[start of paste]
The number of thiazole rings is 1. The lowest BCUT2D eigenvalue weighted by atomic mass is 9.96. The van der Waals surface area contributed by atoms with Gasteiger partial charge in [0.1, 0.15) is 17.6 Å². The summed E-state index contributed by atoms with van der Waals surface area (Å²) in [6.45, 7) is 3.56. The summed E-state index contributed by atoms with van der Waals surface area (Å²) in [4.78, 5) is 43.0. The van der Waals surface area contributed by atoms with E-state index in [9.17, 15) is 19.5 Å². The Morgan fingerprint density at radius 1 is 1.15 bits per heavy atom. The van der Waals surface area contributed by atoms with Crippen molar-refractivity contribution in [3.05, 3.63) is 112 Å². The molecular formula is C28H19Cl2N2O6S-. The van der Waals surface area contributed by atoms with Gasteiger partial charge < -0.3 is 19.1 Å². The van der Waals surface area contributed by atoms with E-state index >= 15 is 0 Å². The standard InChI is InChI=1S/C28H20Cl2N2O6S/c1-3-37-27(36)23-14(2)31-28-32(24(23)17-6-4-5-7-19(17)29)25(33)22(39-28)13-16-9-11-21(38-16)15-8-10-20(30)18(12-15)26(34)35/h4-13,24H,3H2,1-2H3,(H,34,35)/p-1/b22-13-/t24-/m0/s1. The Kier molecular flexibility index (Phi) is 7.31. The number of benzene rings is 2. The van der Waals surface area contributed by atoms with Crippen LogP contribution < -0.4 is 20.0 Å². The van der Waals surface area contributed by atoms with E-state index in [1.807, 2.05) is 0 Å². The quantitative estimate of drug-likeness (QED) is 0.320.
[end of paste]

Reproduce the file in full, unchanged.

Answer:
The number of thiazole rings is 1. The lowest BCUT2D eigenvalue weighted by atomic mass is 9.96. The van der Waals surface area contributed by atoms with Gasteiger partial charge in [0.1, 0.15) is 17.6 Å². The summed E-state index contributed by atoms with van der Waals surface area (Å²) in [6.45, 7) is 3.56. The summed E-state index contributed by atoms with van der Waals surface area (Å²) in [4.78, 5) is 43.0. The van der Waals surface area contributed by atoms with E-state index in [9.17, 15) is 19.5 Å². The Morgan fingerprint density at radius 1 is 1.15 bits per heavy atom. The van der Waals surface area contributed by atoms with Crippen molar-refractivity contribution in [3.05, 3.63) is 112 Å². The molecular formula is C28H19Cl2N2O6S-. The van der Waals surface area contributed by atoms with Gasteiger partial charge < -0.3 is 19.1 Å². The van der Waals surface area contributed by atoms with E-state index >= 15 is 0 Å². The standard InChI is InChI=1S/C28H20Cl2N2O6S/c1-3-37-27(36)23-14(2)31-28-32(24(23)17-6-4-5-7-19(17)29)25(33)22(39-28)13-16-9-11-21(38-16)15-8-10-20(30)18(12-15)26(34)35/h4-13,24H,3H2,1-2H3,(H,34,35)/p-1/b22-13-/t24-/m0/s1. The Kier molecular flexibility index (Phi) is 7.31. The number of benzene rings is 2. The van der Waals surface area contributed by atoms with Crippen LogP contribution < -0.4 is 20.0 Å². The van der Waals surface area contributed by atoms with E-state index in [1.807, 2.05) is 0 Å². The quantitative estimate of drug-likeness (QED) is 0.320.